There is an intermediary step in which the court finds that a statute implicates an important, though not fundamental, right, or it involves a sensitive classification instead of a suspect class. Under this scenario, the courts assess the statute under a heightened scrutiny to determine if there is an important governmental purpose.
Given these ground rules, let the games begin.
Constitutional Challenge #1: The Statute Violates the Separation of Powers
This constitutional challenge is predicated on the argument that one branch of government is driving in another branch’s lane.
For instance, in Injured Workers Ass’n of Utah v. State (UT 2016), the court held that the legislature’s regulation of attorneys’ fees for workers compensation actions violated the separation of powers as attorneys’ fees are part of “the practice of law,” which is a judicial function.
In another case, the Pennsylvania Supreme Court found in Protz v. WCAB (PA 2017) that the legislature unconstitutionally delegated its authority to issue impairment-rating guidelines to a non-legislative body (the American Medical Association) without any judicial mechanism for review, 20 years after enactment.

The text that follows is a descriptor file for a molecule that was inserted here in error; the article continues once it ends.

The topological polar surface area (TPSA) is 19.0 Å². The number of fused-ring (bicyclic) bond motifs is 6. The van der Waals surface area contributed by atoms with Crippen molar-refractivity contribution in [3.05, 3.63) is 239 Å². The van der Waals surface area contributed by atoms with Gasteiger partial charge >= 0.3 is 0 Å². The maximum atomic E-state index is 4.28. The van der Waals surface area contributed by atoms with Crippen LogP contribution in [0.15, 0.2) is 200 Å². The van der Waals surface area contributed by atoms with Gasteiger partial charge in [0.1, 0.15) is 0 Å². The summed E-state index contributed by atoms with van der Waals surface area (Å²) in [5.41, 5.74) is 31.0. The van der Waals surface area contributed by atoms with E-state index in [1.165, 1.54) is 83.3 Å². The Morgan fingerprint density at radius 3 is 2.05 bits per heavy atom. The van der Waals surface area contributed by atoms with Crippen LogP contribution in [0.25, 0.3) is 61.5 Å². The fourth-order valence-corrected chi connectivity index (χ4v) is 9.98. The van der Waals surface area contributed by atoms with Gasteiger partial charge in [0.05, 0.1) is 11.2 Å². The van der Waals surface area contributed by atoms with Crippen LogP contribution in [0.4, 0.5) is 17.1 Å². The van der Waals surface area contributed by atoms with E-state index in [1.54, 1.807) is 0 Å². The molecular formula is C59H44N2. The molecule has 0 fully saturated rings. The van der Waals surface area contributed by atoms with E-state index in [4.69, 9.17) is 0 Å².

One challenge that consistently fails involves statutes that vest the initial hearing in either the executive branch or the legislative branch and the appeal in the judicial branch. These statutes do not violate the separation of powers clause, as discussed in Kentucky Fried Chicken of McAlester v. Snell (OK 2014). Another often unsuccessful challenge involves the reverse of this argument—that giving the decision to an administrative law judge (executive branch) instead of a judicial branch judge violates the separation of powers clause, as discussed in Sanchez v Industrial Claim Appeals Office (CO. 2017).